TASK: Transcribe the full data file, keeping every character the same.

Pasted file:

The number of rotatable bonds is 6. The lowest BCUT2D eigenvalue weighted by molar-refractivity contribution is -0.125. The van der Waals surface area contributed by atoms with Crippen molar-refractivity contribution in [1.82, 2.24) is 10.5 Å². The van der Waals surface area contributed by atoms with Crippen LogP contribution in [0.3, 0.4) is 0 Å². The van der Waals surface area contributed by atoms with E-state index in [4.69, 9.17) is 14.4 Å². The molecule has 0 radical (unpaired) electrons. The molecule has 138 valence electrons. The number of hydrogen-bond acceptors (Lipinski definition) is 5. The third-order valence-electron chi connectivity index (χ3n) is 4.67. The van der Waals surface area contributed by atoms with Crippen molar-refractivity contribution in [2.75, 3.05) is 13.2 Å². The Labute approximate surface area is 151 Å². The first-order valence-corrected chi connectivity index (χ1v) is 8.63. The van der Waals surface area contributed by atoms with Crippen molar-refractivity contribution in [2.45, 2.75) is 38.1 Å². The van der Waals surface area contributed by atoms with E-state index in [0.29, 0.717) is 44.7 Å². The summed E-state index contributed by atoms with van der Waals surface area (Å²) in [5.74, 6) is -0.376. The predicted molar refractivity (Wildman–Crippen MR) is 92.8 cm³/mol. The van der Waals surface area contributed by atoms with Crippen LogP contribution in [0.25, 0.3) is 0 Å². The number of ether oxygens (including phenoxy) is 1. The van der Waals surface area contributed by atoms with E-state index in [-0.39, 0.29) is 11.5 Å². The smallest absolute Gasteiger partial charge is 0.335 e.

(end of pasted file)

The number of rotatable bonds is 6. The lowest BCUT2D eigenvalue weighted by molar-refractivity contribution is -0.125. The van der Waals surface area contributed by atoms with Crippen molar-refractivity contribution in [1.82, 2.24) is 10.5 Å². The van der Waals surface area contributed by atoms with Crippen LogP contribution in [0.3, 0.4) is 0 Å². The van der Waals surface area contributed by atoms with E-state index in [4.69, 9.17) is 14.4 Å². The molecule has 0 radical (unpaired) electrons. The molecule has 138 valence electrons. The number of hydrogen-bond acceptors (Lipinski definition) is 5. The third-order valence-electron chi connectivity index (χ3n) is 4.67. The van der Waals surface area contributed by atoms with Crippen molar-refractivity contribution in [2.75, 3.05) is 13.2 Å². The Labute approximate surface area is 151 Å². The first-order valence-corrected chi connectivity index (χ1v) is 8.63. The van der Waals surface area contributed by atoms with Crippen molar-refractivity contribution in [2.45, 2.75) is 38.1 Å². The van der Waals surface area contributed by atoms with E-state index in [0.29, 0.717) is 44.7 Å². The summed E-state index contributed by atoms with van der Waals surface area (Å²) in [5.74, 6) is -0.376. The predicted molar refractivity (Wildman–Crippen MR) is 92.8 cm³/mol. The van der Waals surface area contributed by atoms with Crippen LogP contribution in [0.25, 0.3) is 0 Å². The number of ether oxygens (including phenoxy) is 1. The van der Waals surface area contributed by atoms with E-state index in [-0.39, 0.29) is 11.5 Å². The smallest absolute Gasteiger partial charge is 0.335 e.